And it’s time for the house to bless and shelter and protect another family. It’s time for me and Wayne to move on and start a new chapter in our life, and we’ve put our old house up for sale. I thought it’d be fun to share a little bit of what I learned, and show a few of the photos that tell the story of our home.

To see contemporary photos of the house, click here.

To learn more about Sears Homes, click here.

To buy Rose’s house, click here.

First, this photo is from the city assessors office and was taken in 1948.

This photo is from the city assessor's office and was taken in 1948.

fam

The twin grandchildren of the home's builder (William Barnes) sit on the front stoop. They were raised in this house and Laura (left) is the one who supplied the many family photos.

Wiliiam Barnes gave this home to his son (shown here with his young son), but old Mr. Barnes continued to live in the house until his death.

Wiliiam Barnes' gave this home to his son (shown here with his young son), but old Mr. Barnes continued to live in the house until his death.

The Barnes family

The Barnes' family on the front porch (about 1958).

Kids playing around in the back yard.

Kids playing around in the back yard. I used to have a firetruck just like that, and I loved it.

Kids

Matching outfits and matching trikes! In the background, you can see the old "ice box door" (below the kitchen window). This small service door allowed the ice man to load ice into the back of the ice box without tromping through the house. The ice boxes typically had a corresponding service door on the rear. The old ice box door is still in place in our house.

Kids

Hot summertime day, probably in the early 1960s. Note the open sunporch in the background.

for

Barnes' children (and one mystery kid) hanging out on the front porch.

One of my favorite photos is the

This is one of my favorite photos. It's William Barnes, the home's original builder, seated in the back yard of the house he built with love and care.

Gosnold Avenue today

Gosnold Avenue today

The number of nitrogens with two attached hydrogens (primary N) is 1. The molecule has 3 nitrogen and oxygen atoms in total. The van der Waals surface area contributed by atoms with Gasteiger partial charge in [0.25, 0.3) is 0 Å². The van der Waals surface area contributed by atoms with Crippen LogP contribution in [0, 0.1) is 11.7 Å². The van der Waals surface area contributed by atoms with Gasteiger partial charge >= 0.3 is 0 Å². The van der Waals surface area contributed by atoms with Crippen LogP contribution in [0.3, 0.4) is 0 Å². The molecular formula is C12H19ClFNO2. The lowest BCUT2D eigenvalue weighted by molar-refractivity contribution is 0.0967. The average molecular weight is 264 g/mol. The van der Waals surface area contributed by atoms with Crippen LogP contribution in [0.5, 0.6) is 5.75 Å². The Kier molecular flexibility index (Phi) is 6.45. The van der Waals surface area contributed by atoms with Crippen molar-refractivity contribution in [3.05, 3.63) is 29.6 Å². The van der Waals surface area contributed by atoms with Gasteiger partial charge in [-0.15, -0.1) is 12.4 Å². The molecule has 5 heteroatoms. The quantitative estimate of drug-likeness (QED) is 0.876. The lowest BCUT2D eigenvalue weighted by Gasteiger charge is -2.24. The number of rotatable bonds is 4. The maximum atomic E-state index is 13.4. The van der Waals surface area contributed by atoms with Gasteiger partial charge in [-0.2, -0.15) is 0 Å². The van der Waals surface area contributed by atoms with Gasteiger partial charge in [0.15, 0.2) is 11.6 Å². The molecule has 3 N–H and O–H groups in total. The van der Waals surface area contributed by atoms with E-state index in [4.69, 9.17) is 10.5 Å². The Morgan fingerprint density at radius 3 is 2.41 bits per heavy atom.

To buy Rose’s book, click here.

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A Nice Bunch of Houses in Lafayette/Winona (Norfolk, VA)

February 21st, 2011 Sears Homes 2 comments

When I first started playing with kit houses  in 1999, Sears Homes were my specialty. It had taken me  several months to memorize all those 370 designs that Sears offered during their 32 years in the kit house business (from 1908-1940). Before long I realized I had to start learning the designs offered by other companies, too. Working with friends Dale and Rebecca, we made countless copies of our dusty old kit home catalogs and organized those thousands of pages into a comprehensive field guide to kit homes sold by Aladdin (Bay City, MI), Lewis Manufacturing (also Bay City), Sterling Homes (Bay City, too), Harris Brothers (Chicago), Gordon Van Tine (Davenport, Iowa), and Montgomery Ward (Chicago).

And when I moved to Norfolk in 2006, I was surprised to find a prevalence of Aladdin kit homes in the area. Aladdin, I later learned, had a mill in Wilmington, NC (a lot closer to Hampton Roads than Chicago and Bay City!).

Below are some of the kit homes I’ve found in the Lafayette/Winona section of Norfolk. The most remarkable find was the Montgomery Ward Model #101. Unfortunately, the subject house in the Lafayette area has endured a great deal of insensitive remodeling which has altered its appearance.

First, my favorite: The Aladdin Plaza on Lafayette Blvd. The catalog image (from a 1919 catalog) is shown first:

Aladdin Plaza as shown in 1919 Aladdin catalog

Aladdin Plaza as shown in 1919 Aladdin catalog

One of my all-time favorite Aladdin Plazas is in Norfolk, Virginia, about three miles from my home in Colonial Place.

One of my all-time favorite Aladdin Plazas is on Lafayette Blvd in Norfolk. It's in wonderful condition and looks much like the line drawing.

The Pomona (named after the city in California) was a classic Arts & Crafts bungalow.

The Pomona (named after the city in California) was a classic Arts & Crafts bungalow.

Aladdin Pomona

Aladdin Pomona, complete with white picket fence! Unfortunately, the windows have been replaced, but it does have its original siding.